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Old 03-10-2008, 05:58 AM   #1
Mac2
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Hi

Hi everyone

It's coming up to 4 years for me this year and I am still suffering!

I'm still having dizzy spells and moments of imbalance. Noticed somebody posting about feeling dizzy when washing dishes and I still have that feeling. Maybe it's because I don't like doing them!!! I also have problems looking in the mirror and standing in queues waiting to be served in shops, I really hate that because I feel so dizzy.
Overall I am miles better but I do tend to lead a quieter life now. I also have more allergies than I ever had.

I am due at the ENT again this month but don't hold out much hope. What I really want is a complete cure. I read somewhere that this can last between 2 and 5 years. All the websites I visited before used to say 2 years, maybe they are doing more research now and are quoting 5 years instead. That gives me a little hope that maybe, just maybe, it will be gone one day though I know many people who have suffered longer.

I personally know three people, including me, who lived on the same estate for many years and are suffering from this illness. Also, another lady I have known for many years has been suffering for about 6 years now. We all have one thing in common - we live or lived under a pylon for years. Any views on this?

Also, does anyone feel dizzy when they bend their head slightly forward, i.e. to write something down or read a newspaper? Why does this happen? It is really bugging me.

Thanks for reading my post!!

Take care

Mac2

 
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Old 03-10-2008, 09:42 AM   #2
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Re: Hi

Hi Mac, you may have a small case of BPPV. Since you've suffered so long, have you looked into migraine? It seems that more people are being treated from it and getting a great outcome on meds.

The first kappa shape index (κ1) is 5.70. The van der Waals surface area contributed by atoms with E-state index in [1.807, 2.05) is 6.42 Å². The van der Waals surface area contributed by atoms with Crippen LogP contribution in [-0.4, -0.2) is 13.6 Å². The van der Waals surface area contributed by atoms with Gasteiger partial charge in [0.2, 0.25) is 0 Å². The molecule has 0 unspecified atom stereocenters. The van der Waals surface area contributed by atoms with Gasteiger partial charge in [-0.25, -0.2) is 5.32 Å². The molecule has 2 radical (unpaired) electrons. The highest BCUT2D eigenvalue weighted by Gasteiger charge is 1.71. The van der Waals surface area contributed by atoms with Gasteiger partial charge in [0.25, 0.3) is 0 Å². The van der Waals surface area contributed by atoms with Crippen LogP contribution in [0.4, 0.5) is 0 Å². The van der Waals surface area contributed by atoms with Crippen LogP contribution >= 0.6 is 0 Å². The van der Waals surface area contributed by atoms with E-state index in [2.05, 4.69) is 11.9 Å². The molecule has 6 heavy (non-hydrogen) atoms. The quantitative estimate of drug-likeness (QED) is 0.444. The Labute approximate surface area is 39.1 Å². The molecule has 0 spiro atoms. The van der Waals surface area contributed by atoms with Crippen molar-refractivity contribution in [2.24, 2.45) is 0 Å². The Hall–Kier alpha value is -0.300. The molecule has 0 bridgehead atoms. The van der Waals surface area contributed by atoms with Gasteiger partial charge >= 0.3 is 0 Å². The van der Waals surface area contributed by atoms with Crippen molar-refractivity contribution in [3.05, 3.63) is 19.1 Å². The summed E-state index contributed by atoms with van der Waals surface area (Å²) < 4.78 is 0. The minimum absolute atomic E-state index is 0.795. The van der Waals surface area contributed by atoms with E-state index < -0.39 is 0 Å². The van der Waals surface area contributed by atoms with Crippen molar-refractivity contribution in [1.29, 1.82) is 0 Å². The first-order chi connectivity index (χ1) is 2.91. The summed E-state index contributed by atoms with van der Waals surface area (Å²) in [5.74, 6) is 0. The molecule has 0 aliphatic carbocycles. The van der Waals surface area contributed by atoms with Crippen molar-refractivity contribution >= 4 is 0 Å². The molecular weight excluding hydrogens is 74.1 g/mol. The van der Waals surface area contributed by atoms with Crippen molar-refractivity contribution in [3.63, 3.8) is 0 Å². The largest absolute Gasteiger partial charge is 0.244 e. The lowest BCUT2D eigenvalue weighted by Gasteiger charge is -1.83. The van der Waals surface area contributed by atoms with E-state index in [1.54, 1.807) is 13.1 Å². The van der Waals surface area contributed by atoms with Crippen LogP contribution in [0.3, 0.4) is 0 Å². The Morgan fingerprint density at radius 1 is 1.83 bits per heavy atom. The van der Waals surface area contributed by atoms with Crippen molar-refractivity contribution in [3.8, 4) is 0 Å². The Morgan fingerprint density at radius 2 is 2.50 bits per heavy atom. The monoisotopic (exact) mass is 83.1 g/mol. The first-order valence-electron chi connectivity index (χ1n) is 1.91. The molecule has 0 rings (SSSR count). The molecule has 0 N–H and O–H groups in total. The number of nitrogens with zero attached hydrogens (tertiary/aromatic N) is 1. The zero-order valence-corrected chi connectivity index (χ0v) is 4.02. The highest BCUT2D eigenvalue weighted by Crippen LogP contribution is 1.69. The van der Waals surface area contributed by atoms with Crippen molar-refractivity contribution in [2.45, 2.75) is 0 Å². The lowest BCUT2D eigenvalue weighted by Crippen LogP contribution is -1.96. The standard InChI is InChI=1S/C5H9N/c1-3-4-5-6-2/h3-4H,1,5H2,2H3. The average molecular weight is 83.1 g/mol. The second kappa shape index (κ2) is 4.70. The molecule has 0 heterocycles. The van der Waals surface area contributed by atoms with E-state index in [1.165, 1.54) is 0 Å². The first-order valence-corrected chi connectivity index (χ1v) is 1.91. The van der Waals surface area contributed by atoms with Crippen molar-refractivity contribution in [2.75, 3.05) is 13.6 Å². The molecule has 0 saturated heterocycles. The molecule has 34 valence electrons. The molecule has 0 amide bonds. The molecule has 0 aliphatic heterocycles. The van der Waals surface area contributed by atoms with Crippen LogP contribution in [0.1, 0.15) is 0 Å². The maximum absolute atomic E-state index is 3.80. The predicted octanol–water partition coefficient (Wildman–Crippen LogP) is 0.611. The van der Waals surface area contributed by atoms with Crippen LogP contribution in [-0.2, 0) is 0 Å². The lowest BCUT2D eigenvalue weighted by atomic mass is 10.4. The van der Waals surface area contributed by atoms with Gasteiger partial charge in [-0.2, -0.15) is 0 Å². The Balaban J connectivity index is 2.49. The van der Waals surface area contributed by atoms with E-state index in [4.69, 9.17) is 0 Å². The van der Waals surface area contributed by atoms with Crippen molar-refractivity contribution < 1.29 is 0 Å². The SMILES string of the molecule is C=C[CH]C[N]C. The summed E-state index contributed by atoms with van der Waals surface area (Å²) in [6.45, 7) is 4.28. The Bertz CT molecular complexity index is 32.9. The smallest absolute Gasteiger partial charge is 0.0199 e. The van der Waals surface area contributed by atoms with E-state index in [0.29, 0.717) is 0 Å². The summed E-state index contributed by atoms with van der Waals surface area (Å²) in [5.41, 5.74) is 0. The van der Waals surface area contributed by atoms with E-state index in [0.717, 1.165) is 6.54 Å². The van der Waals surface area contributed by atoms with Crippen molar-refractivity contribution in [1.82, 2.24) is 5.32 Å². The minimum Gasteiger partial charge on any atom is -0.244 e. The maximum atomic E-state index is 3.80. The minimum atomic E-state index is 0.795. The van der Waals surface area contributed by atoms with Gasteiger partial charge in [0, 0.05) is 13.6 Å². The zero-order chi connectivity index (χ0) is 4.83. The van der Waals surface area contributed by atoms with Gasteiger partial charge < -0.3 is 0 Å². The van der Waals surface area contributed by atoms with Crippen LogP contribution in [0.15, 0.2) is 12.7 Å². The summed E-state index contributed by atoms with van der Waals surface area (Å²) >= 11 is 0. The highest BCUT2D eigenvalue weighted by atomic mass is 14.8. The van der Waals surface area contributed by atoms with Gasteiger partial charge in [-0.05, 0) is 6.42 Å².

Have you've done any VRTS and hasnt helped you?

Cathy

 
Old 03-10-2008, 01:31 PM   #3
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Re: Hi

Hi Cathy

Thanks for your reply. I don't suffer from migraine as such but do get some awful pressure in my head at times. I get pain to the left side of my head above my ear now and again which is quite intense but only lasts a minute or so. I also get a trickling feeling now and again across the top of my head.

I don't actually do any of the VRTs now but I keep active. I work three days a week and go walking a lot.

I just get sick of the constant battle every day. I feel awful, dizzy, sickly and just absolutely horrible for a few hours each day and then it passes and I feel fine.


Mac2

 
Old 03-11-2008, 08:08 AM   #4
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Re: Hi

Hi Mac2

I have to say that I know exactly how you are feeling. I am just going into my third year and can't believe that I am still suffering. I have tried VRTs twice and both have seen results but now like you just try and keep active. I go treadmill running as I think that must be one of the best VRTs that you can do.